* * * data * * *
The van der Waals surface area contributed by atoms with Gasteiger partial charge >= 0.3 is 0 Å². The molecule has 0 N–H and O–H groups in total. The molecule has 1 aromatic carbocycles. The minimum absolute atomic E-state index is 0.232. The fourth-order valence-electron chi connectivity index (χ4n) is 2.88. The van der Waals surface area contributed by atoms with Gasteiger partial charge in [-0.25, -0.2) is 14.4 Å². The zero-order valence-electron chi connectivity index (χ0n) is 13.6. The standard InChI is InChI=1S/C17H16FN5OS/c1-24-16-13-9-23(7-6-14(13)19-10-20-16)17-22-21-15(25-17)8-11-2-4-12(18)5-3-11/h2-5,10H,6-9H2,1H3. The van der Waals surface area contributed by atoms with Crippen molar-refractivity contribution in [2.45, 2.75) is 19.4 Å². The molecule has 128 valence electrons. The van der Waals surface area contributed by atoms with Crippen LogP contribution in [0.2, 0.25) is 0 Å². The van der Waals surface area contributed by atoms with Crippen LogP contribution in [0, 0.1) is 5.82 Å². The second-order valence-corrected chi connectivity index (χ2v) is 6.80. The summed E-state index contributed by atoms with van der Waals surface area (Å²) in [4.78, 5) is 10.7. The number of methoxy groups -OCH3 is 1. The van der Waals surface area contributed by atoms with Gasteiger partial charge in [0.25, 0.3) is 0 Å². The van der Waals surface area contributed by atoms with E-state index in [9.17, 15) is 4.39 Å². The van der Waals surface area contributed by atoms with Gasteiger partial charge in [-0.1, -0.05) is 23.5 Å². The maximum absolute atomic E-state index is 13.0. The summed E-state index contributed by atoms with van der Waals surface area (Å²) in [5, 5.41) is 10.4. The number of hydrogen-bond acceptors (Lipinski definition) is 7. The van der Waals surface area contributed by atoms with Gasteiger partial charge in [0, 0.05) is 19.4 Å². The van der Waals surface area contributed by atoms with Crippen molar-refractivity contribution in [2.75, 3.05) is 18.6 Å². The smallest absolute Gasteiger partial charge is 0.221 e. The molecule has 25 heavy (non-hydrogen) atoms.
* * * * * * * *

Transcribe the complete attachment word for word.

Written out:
The van der Waals surface area contributed by atoms with Gasteiger partial charge >= 0.3 is 0 Å². The molecule has 0 N–H and O–H groups in total. The molecule has 1 aromatic carbocycles. The minimum absolute atomic E-state index is 0.232. The fourth-order valence-electron chi connectivity index (χ4n) is 2.88. The van der Waals surface area contributed by atoms with Gasteiger partial charge in [-0.25, -0.2) is 14.4 Å². The zero-order valence-electron chi connectivity index (χ0n) is 13.6. The standard InChI is InChI=1S/C17H16FN5OS/c1-24-16-13-9-23(7-6-14(13)19-10-20-16)17-22-21-15(25-17)8-11-2-4-12(18)5-3-11/h2-5,10H,6-9H2,1H3. The van der Waals surface area contributed by atoms with Crippen molar-refractivity contribution in [2.45, 2.75) is 19.4 Å². The molecule has 128 valence electrons. The van der Waals surface area contributed by atoms with Crippen LogP contribution in [0.2, 0.25) is 0 Å². The van der Waals surface area contributed by atoms with Crippen LogP contribution in [0, 0.1) is 5.82 Å². The second-order valence-corrected chi connectivity index (χ2v) is 6.80. The summed E-state index contributed by atoms with van der Waals surface area (Å²) in [4.78, 5) is 10.7. The number of methoxy groups -OCH3 is 1. The van der Waals surface area contributed by atoms with Gasteiger partial charge in [0.25, 0.3) is 0 Å². The van der Waals surface area contributed by atoms with E-state index in [9.17, 15) is 4.39 Å². The van der Waals surface area contributed by atoms with Gasteiger partial charge in [-0.1, -0.05) is 23.5 Å². The maximum absolute atomic E-state index is 13.0. The summed E-state index contributed by atoms with van der Waals surface area (Å²) in [5, 5.41) is 10.4. The number of hydrogen-bond acceptors (Lipinski definition) is 7. The van der Waals surface area contributed by atoms with Gasteiger partial charge in [0, 0.05) is 19.4 Å². The van der Waals surface area contributed by atoms with Crippen molar-refractivity contribution in [2.75, 3.05) is 18.6 Å². The smallest absolute Gasteiger partial charge is 0.221 e. The molecule has 25 heavy (non-hydrogen) atoms.